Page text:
According to the Parenting Rule Book, kids should be in bed before 12:15 a.m. There is, however, an exception that clearly states: Unless you have two little ones, and you just can’t leave the extra innings of a college baseball game, keep ‘em up as long as needed.
The diehard Texas A&M fan that I saw changing her 2-year-old on the cement at Lupton Stadium well after midnight on Monday night/Tuesday morning obviously followed this handbook. Her other child was fast asleep in the stroller. No judgment, just respect.
When your team is in an epic game, you do what you need to do.
On Monday night/Tuesday morning, TCU and Texas A&M finished their wonderfully entertaining NCAA baseball regional with a game fitting for the series. At roughly 1 a.m., TCU scored the game-winning run in the bottom of the 16th inning in a way that was not fitting for these two teams.
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With two outs in the 16th and TCU’s Garrrett Crain at second base, TCU catcher Evan Skoug hit a grounder behind third base that A&M third baseman Ronnie Gideon fielded. He mishandled the ball, and rather than throw to first base he threw home to get Crain, who ignored the stop sign from the third base coach and went for it.
Had Gideon made a good throw, the game would have gone to the 17th, and it probably would still be going. He didn’t, and Crain scored. TCU deserved to win, but considering how well these teams played in this series it deserved to end on a clean play.
Cliche alert: Neither team deserved to lose.
No one at TCU is complaining; the Horned Frogs return to the College World Series for a second consecutive season. TCU should have won this game no less than five times before the final play, beginning with a ninth-inning where the Horned Frogs allowed two runs that tied it.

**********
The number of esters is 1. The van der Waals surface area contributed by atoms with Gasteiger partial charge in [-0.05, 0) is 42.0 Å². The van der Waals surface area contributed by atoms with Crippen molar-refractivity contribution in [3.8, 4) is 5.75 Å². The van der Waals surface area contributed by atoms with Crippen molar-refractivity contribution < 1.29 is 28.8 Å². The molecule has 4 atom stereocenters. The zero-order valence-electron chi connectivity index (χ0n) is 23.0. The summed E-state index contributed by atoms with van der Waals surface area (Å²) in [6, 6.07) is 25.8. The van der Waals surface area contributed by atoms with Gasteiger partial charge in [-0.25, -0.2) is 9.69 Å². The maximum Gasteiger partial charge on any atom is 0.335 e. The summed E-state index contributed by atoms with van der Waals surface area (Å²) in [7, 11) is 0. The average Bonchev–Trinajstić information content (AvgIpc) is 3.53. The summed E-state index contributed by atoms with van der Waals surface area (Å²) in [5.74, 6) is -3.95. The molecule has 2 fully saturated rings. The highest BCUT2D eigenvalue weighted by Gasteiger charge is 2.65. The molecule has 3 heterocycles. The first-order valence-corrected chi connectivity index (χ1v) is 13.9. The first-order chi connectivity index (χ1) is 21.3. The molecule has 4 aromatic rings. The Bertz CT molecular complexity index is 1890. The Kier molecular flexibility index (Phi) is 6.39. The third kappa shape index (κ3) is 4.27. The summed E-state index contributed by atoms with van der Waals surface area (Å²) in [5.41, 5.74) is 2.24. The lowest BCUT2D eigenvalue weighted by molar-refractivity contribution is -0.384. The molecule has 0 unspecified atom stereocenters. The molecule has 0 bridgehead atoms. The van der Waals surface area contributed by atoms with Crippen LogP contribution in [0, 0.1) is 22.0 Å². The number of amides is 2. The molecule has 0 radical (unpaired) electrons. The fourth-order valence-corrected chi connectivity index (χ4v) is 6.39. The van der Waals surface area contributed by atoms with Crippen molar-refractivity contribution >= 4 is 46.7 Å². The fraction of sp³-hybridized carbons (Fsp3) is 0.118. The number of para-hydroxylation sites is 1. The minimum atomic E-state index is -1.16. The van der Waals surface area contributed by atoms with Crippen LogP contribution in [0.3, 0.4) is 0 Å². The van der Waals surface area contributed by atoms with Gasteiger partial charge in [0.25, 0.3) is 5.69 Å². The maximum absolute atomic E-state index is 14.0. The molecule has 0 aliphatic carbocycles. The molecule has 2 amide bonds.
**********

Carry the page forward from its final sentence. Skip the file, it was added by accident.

All that said, Monday night was just about as good as it gets for a college sporting event. The players killed themselves. There were numerous great plays, from diving catches to actual home runs hit in college baseball (remember those?).
Lupton Stadium was packed with more than 7,000 fans, a great many of whom jammed into places that offered minimal sight lines for the game. The fear that TCU was going to be overrun by the Maroon & White was mostly for naught; the Aggies were well represented, but far from the majority.
It was a wonderful game, a brilliant night, and the type of scene that makes college athletics worth the headache. The game offered the type of communal bonding experience that few events can achieve.
It was slightly surreal to see fans sitting in the bushes in right field, and the police actually needing to enforce fans from standing in the aisle in the standing room sections. For a few of the late innings, before exhaustion took over and the game got stupid long, nearly all of the fans were standing in anticipation of a walk-off play.
That play did happen, but by the time it did the thousands that remained were gassed and simply happy to be awake, including the 2-year-olds.
Mac Engel, 817-390-7760